Your customers are just like you. They want to glance at your home page and know exactly what you do. They want to find useful information, written in clear language. They want to access the Web where it's convenient, whether that's a computer at work or the phone in their pocket. Most of all, they want to find what they need quickly.
And oh, yes, you need to make sure your site is great-looking, accessible, compelling, inexpensive to update, and attractive to search engines.
Your website can do a ton of heavy lifting for your company while providing an effortless user experience for your customers.
Your website is not about what you want to say. It's about what your customers need to know. If you start by thinking about who they are, what they want, and what stands between you and their decision to buy, your site will accomplish more than you ever imagined.
The old way to build websites was to start with a conceptual framework, choose some bells and whistles (Flash! A spinning logo!), then add words and pictures. By the time a site got to production, it was a bit like filling pages in a scrapbook.
A smarter way to build websites is to decide what content your users need, and present it in a way that supports your brand and is appropriate and convenient for your target market. You still get bells and whistles, but they work much harder at communicating your message. This approach nets a website that's easier to create, more useful to your visitors, accessible to users with assistive and mobile devices, and more effective at achieving your goals.
You can't predict the future. But you can build sites that are ready for it. Mobile users? Check. Integration with your secure intranet? Check. Doubling in size, adding a shopping cart, porting over to a kiosk, changing a layout? Check, check, check, and check.
The Semantic Web describes structuring web sites, and writing web code, in a way that helps machines make "sense" of your content. When your site is written for the semantic web,
A Semantic Website is built with ordinary HTML, just like a Totally Random Website. The difference is that the development team of a semantic website has to commit to the process in advance, stick with it, and collaborate tightly all the way through launch. You need copywriters, designers, and creative directors who understand how websites are built, and programmers who understand the project's marketing goals.
That's why we work as a team throughout the entire development process. Our programmers are involved from the very beginning. Our creatives stay involved until the very end. The semantic web is built into our process, and into our DNA.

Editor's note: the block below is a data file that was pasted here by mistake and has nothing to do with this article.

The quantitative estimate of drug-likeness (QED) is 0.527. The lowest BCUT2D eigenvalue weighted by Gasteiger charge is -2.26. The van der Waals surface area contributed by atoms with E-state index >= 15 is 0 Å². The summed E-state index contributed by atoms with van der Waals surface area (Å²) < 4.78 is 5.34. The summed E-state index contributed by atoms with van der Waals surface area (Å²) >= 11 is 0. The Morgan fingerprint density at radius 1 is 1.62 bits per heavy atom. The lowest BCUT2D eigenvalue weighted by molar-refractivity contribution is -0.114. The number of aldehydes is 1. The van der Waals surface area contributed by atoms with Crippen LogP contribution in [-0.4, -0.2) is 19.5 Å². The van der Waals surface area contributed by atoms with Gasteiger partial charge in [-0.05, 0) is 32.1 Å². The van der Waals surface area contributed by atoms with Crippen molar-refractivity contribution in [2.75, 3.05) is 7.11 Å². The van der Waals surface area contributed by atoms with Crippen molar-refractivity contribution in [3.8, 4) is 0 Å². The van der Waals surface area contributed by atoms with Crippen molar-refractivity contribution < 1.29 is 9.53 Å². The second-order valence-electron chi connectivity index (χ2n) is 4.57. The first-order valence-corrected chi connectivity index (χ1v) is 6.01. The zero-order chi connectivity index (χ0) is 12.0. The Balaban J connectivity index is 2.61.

The semantic web is not at all important to your experience as a C3 Advertising client. You don't have to know anything about it. You won't be asked to make decisions about it. But with it, your website will work much, much harder, and be fundamentally useful for much, much longer. That's why we'll build it that way.
Relax. Take a deep breath.
You probably launch a website once every few years. We launch a site, or a major site overhaul, about once every three months.
That experience means that we've got the process down to an efficient and straightforward science. We know where the pitfalls are, and how to guide you safely around them.
The first step is only a conversation, and you can handle that. We'll try hard to make the rest almost that easy.
There are a few situations in which this would be just fine. If you're a solo consultant or freelancer, for example, or offer just one or two products or services, a blog with some static pages added to it, and a Facebook* page, might do the trick—especially if they're professionally designed to work with your brand and unique selling proposition (USP).
Any other business or organization would find a good website well worth the investment.
Yes—have a small approval committee. Three people or less if you can manage it. You'll start to have serious problems at five. Any number over that, and you can add two months per person to your development schedule. And we are so not kidding.
*Although Facebook is a useful tool, due to copyright issues, you have to be very careful of what you put on your Facebook page. Read more on the C3 Blog.